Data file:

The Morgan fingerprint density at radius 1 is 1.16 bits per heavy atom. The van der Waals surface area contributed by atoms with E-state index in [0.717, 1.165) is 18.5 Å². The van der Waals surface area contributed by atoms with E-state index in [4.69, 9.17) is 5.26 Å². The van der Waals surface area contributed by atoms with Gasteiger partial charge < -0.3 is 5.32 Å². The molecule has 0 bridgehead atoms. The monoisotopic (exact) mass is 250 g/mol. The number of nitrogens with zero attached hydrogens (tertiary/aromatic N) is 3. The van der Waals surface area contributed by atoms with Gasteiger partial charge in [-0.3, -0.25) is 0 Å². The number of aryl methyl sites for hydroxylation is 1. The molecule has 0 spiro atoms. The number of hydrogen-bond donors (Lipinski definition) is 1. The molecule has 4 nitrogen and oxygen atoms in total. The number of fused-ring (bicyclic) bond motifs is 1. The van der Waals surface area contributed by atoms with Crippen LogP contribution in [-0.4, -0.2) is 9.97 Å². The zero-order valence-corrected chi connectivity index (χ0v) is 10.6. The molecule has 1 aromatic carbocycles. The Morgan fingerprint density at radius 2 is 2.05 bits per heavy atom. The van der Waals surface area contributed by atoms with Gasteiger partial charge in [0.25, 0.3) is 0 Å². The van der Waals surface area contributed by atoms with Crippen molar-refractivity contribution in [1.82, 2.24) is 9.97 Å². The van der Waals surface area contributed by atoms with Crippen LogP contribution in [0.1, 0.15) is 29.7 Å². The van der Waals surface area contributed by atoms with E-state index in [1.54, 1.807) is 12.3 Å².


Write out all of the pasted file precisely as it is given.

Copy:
The Morgan fingerprint density at radius 1 is 1.16 bits per heavy atom. The van der Waals surface area contributed by atoms with E-state index in [0.717, 1.165) is 18.5 Å². The van der Waals surface area contributed by atoms with E-state index in [4.69, 9.17) is 5.26 Å². The van der Waals surface area contributed by atoms with Gasteiger partial charge < -0.3 is 5.32 Å². The molecule has 0 bridgehead atoms. The monoisotopic (exact) mass is 250 g/mol. The number of nitrogens with zero attached hydrogens (tertiary/aromatic N) is 3. The van der Waals surface area contributed by atoms with Gasteiger partial charge in [-0.3, -0.25) is 0 Å². The number of aryl methyl sites for hydroxylation is 1. The molecule has 0 spiro atoms. The number of hydrogen-bond donors (Lipinski definition) is 1. The molecule has 4 nitrogen and oxygen atoms in total. The number of fused-ring (bicyclic) bond motifs is 1. The van der Waals surface area contributed by atoms with Crippen LogP contribution in [-0.4, -0.2) is 9.97 Å². The zero-order valence-corrected chi connectivity index (χ0v) is 10.6. The molecule has 1 aromatic carbocycles. The Morgan fingerprint density at radius 2 is 2.05 bits per heavy atom. The van der Waals surface area contributed by atoms with Gasteiger partial charge in [0.25, 0.3) is 0 Å². The van der Waals surface area contributed by atoms with Crippen molar-refractivity contribution in [1.82, 2.24) is 9.97 Å². The van der Waals surface area contributed by atoms with Crippen LogP contribution in [0.1, 0.15) is 29.7 Å². The van der Waals surface area contributed by atoms with E-state index in [1.54, 1.807) is 12.3 Å².